Mile End’s “smoked meat,” Montreal’s answer to pastrami, is the basis of one of New York’s best sandwiches, giving its more common cousins pastrami and corned beef a run for its money. Spiced, brined, and slow-smoked, when chopped up, miced with potatoes, and onion, and topped with two fried eggs, it’s an absolute masterpiece.
Pine State Biscuits, Portland, Ore.: The Reggie Deluxe
Yelp/ Michael S.
A warning: This dish is not healthy. Not by a long shot. To make it, Pine State Biscuits starts with one of their legendary biscuits, and then tops it with fried chicken, bacon, cheese, and a massive helping of chunky cream gravy. What makes this the Reggie Deluxe? A fried egg on top.
Big Bad Breakfast, Oxford, Miss.: Shrimp & Grits
Yelp/ Iyc R.
Chef John Currence, famous for his landmark City Grocery, is also serving flawless classic Southern cuisine in the same vein as Hominy Grill’s Robert Stehling, and his Big Bad Breakfast is serving just that: big, bad (in a good way) breakfasts. Omelettes, skillets, and egg plates are all well and good, but if you really want to get an idea for how great a chef Currence is, try his shrimp and grits. Made with creamy grits, sautéed Gulf shrimp, bacon, tomatoes, red-eye gravy, and eggs, and served with a biscuit or toast, it’s Mississippi on a plate.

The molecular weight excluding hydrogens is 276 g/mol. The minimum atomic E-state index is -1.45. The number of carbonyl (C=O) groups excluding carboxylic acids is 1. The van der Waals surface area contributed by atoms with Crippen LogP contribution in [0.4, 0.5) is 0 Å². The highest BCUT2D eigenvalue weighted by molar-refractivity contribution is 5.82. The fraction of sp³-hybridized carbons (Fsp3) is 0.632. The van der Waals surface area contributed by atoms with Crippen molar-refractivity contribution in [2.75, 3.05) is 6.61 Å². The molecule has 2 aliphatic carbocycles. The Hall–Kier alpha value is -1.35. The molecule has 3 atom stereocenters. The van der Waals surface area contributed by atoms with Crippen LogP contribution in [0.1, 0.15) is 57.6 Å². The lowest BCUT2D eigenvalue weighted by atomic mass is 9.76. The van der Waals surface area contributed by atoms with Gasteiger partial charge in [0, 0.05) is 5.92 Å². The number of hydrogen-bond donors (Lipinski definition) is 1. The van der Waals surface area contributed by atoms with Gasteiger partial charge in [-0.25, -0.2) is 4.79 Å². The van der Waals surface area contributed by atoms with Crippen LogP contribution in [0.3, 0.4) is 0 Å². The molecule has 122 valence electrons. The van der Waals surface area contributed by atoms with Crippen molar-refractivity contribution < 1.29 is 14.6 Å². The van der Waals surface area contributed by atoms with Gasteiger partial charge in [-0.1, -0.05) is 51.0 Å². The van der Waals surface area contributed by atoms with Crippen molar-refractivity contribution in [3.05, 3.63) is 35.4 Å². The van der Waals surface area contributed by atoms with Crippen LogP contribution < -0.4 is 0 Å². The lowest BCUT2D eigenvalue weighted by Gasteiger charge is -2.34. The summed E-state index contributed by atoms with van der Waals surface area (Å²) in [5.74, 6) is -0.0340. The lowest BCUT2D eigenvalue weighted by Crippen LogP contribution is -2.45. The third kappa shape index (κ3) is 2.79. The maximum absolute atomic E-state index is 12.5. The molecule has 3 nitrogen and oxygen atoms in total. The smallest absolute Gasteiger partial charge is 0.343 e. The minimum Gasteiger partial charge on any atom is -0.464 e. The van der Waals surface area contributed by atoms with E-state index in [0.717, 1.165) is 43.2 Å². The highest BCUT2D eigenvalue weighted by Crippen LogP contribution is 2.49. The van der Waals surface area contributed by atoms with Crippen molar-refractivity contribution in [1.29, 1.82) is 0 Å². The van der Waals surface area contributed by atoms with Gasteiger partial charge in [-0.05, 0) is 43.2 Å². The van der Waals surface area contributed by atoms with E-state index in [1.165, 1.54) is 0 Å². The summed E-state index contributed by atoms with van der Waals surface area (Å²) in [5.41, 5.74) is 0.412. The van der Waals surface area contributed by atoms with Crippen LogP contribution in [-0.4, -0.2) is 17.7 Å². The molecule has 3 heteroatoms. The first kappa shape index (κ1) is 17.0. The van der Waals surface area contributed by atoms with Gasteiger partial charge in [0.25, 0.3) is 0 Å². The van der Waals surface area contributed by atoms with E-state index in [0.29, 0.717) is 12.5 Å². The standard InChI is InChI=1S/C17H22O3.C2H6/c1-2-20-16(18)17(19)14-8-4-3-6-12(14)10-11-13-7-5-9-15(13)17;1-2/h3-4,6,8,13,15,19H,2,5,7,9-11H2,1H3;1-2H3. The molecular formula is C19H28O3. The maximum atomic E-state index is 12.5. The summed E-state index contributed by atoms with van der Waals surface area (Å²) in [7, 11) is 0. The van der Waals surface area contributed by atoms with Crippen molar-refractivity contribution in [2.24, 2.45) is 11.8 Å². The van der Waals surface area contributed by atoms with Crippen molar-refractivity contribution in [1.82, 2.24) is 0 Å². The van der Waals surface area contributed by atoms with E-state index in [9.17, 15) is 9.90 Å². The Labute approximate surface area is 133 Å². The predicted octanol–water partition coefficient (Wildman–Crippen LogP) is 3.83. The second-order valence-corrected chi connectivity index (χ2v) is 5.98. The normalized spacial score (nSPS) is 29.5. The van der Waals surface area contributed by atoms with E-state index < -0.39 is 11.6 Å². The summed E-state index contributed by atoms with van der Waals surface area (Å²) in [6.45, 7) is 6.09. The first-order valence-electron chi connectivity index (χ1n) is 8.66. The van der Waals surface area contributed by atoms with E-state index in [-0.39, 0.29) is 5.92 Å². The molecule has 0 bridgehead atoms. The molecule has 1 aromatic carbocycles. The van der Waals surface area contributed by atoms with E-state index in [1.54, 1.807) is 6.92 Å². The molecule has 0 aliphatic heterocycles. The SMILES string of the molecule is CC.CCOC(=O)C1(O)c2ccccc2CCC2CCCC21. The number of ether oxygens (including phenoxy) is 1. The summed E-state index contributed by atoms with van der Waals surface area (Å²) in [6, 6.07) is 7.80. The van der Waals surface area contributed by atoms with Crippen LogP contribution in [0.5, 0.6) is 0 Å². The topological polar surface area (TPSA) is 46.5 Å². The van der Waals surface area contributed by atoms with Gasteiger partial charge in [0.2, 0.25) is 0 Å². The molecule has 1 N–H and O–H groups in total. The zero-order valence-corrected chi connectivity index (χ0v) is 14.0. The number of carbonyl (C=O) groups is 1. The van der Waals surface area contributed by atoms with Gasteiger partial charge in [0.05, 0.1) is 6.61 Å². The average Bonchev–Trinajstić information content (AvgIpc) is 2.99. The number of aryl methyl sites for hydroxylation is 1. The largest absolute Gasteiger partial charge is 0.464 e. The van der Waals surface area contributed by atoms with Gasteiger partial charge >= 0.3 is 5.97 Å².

Eggslut, Los Angeles: Fairfax
Yelp/ David W.
Yes, their name is borderline inappropriate, but once you get over it you’ll realize that this place takes its eggs very seriously. The bacon, egg, and cheese and sausage, egg, and cheese sandwiches are perfectly constructed (we’ll be putting honey mustard aïoli on all our sausage, egg, and cheeses from now on), but the Fairfax is what put it on the map. A warm brioche bun is filled with perfectly soft scrambled eggs and chives, and then simply topped with caramelized onions and Sriracha mayonnaise. It’s an egg sandwich in the purest sense of the term, and it’s damn near perfect.
Olde Towne Deli, Boonton, N.J.: Pork Roll, Egg, & Cheese
Yelp/ Caitlin W.
In Jersey, the Taylor ham (also called pork roll), egg, and cheese sandwich on a hard roll is king, and according to NJ.com, the best version can be found on narrow Main Street in the little Morris County hamlet of Boonton, in a humble deli called Olde Towne. Made with Thumann’s Jersey-made pork roll (which is slightly less greasy than the more common Taylor Provisions variety) that’s griddled until deep golden brown, plenty of fried eggs, and perfectly melty cheese, it’s the platonic ideal of Jersey breakfast sandwiches.
Jean Georges, New York City: Egg Caviar
Jean-Georges Vongerichten is one of the best chefs in America these days, and the egg caviar is arguably the most famous dish at his flagship New York restaurant. So, yeah, it’s good. To make the dish, heavy cream is lightly whipped with cayenne, salt, and a touch of vodka and fresh lemon juice, and the mixture is added into a piping bag. Egg, salt, cayenne, cream, and butter are whisked into a very soft scramble, and this mixture is spooned into the bottom of an eggshell. It’s then topped with the vodka whipped cream and a massive spoonful of caviar. If this isn’t fine dining, we don’t know what is.